Cure For Peanut Allergies On the Horizon

by Natalie Digate Muth, MD, MPH, RDN, FAAP on May 17, 2018



Peanut allergies affect 2% of U.S. children and are the leading cause of death by food allergies. Unlike many of them, peanut allergies are rarely outgrown, and there are currently no treatments. People with peanut allergies must scrutinize everything they eat and keep a lifesaving epinephrine injection pen on hand in case of an accidental exposure.

Pharmaceutical companies are racing to develop an FDA-approved treatment that will effectively desensitize peanut allergy, causing the immune system to chill out and not react hysterically to peanut protein exposure. News articles in February reported that the drug company Aimmune Therapeutics succeeded in a phase 3 clinical trial and is closing in on getting an approved treatment to market.

Aimmune’s oral drug, called AR101, contains tiny doses of peanut protein that are sprinkled daily over food to expose people to gradually increasing amounts of the allergen. This makes the immune cells less reactive, ultimately blunting the immune response to peanut protein.

A clinical trial showed that 67% of 4- to 17-year-olds who received the drug could tolerate a 600-milligram dose of peanut protein by the end of the study, compared with 4% of patients on a placebo. The positive trial enables Aimmune to apply for FDA approval, which the company says it plans to do by the end of 2018.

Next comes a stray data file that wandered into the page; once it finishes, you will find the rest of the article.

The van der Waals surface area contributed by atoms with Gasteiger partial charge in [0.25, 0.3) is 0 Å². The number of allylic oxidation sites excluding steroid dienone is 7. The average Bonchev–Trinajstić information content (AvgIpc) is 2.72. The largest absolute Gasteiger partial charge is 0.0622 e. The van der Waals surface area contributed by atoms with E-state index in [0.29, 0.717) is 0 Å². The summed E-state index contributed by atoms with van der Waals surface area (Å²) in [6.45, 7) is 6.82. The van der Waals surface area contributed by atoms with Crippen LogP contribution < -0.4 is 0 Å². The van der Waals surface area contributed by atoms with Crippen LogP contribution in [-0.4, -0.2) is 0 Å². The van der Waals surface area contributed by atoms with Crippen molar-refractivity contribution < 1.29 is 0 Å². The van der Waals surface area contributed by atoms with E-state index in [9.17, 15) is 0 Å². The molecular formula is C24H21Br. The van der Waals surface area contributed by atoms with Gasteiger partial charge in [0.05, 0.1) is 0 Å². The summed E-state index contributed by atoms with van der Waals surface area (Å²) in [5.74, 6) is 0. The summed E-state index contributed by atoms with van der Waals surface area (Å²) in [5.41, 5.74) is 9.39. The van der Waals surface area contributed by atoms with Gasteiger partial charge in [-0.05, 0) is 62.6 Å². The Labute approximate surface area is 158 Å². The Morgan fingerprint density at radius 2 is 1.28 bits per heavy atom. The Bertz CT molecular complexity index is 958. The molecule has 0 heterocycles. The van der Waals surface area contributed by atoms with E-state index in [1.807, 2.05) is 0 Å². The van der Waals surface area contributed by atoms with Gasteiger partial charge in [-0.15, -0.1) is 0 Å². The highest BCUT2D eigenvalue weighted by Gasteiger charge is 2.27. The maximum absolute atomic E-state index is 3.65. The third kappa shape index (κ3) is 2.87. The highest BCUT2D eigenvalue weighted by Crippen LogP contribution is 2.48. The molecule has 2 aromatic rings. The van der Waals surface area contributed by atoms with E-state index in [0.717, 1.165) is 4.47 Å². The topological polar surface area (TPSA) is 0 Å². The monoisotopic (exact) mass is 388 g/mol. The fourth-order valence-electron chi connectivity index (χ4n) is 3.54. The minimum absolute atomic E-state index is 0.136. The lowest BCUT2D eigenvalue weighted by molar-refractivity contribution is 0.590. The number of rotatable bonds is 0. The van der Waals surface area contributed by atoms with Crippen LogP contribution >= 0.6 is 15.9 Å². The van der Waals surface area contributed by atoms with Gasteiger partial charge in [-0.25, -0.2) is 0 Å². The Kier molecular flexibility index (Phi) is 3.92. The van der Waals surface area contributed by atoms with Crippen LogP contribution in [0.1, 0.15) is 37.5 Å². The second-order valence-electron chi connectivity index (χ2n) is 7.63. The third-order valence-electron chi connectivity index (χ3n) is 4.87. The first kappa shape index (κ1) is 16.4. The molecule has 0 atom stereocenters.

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About the Author

Natalie Digate Muth, MD, MPH, RDN, FAAP

Natalie Digate Muth, MD, MPH, RDN, FAAP IDEA Author/Presenter

Natalie Digate Muth, MD, MPH, RD is a board-certified pediatrician, registered dietitian, and ACE Health Coach. She is committed to providing evidence-based nutrition and fitness information to health professionals and consumers alike in a way that is logical, practical and directly applicable to readers’ lives. She has authored over 100 publications and book chapters, all which are based on the latest scientific evidence and presented in a manner that is easy-to-understand and apply. She is Director of Healthcare Solutions for the American Council on Exercise (ACE) having written the nutrition chapters for each of ACE’s textbooks, the ACE Fitness Nutrition Manual and Specialty Certification, and recorded several Webinars and online courses. Furthermore, as a spokesperson for ACE, the largest fitness certifying and advocacy organization in the country, she informs broadcast and print media outlets throughout the U.S. on pertinent nutrition and fitness issues. She is author '"Eat Your Vegetables!" and other mistakes parents make: Redefining How to Raise Healthy Eaters'. She presented a similar topic at IDEA World 2009; the video is available for purchase through IDEA. Certifications: ACE, ACSM and NSCA